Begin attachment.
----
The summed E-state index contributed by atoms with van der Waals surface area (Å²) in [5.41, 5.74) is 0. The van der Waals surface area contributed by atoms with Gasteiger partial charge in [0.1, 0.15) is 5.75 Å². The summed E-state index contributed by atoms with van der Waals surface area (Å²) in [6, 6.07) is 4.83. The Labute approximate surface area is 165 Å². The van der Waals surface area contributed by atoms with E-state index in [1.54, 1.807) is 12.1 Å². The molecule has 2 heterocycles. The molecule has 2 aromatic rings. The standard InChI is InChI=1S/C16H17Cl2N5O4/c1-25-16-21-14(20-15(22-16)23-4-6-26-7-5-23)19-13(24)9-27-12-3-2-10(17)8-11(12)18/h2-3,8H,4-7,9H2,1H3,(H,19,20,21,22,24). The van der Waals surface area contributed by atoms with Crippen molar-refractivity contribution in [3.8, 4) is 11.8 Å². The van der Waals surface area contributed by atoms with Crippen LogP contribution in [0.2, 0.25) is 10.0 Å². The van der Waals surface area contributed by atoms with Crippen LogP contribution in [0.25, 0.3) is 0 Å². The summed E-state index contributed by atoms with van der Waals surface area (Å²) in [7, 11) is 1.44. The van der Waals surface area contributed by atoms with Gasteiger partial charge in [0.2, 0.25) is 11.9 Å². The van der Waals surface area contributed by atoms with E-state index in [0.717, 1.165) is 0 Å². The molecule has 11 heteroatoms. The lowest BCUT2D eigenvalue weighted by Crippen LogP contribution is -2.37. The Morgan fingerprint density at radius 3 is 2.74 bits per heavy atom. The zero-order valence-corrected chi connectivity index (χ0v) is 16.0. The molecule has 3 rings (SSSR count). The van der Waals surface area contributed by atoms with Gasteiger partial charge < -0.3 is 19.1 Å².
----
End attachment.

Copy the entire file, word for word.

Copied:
The summed E-state index contributed by atoms with van der Waals surface area (Å²) in [5.41, 5.74) is 0. The van der Waals surface area contributed by atoms with Gasteiger partial charge in [0.1, 0.15) is 5.75 Å². The summed E-state index contributed by atoms with van der Waals surface area (Å²) in [6, 6.07) is 4.83. The Labute approximate surface area is 165 Å². The van der Waals surface area contributed by atoms with E-state index in [1.54, 1.807) is 12.1 Å². The molecule has 2 heterocycles. The molecule has 2 aromatic rings. The standard InChI is InChI=1S/C16H17Cl2N5O4/c1-25-16-21-14(20-15(22-16)23-4-6-26-7-5-23)19-13(24)9-27-12-3-2-10(17)8-11(12)18/h2-3,8H,4-7,9H2,1H3,(H,19,20,21,22,24). The van der Waals surface area contributed by atoms with Crippen molar-refractivity contribution in [3.8, 4) is 11.8 Å². The van der Waals surface area contributed by atoms with Crippen LogP contribution in [0.2, 0.25) is 10.0 Å². The van der Waals surface area contributed by atoms with Crippen LogP contribution in [0.25, 0.3) is 0 Å². The summed E-state index contributed by atoms with van der Waals surface area (Å²) in [7, 11) is 1.44. The van der Waals surface area contributed by atoms with Gasteiger partial charge in [0.2, 0.25) is 11.9 Å². The van der Waals surface area contributed by atoms with E-state index in [0.717, 1.165) is 0 Å². The molecule has 11 heteroatoms. The lowest BCUT2D eigenvalue weighted by Crippen LogP contribution is -2.37. The Morgan fingerprint density at radius 3 is 2.74 bits per heavy atom. The zero-order valence-corrected chi connectivity index (χ0v) is 16.0. The molecule has 3 rings (SSSR count). The van der Waals surface area contributed by atoms with Gasteiger partial charge < -0.3 is 19.1 Å².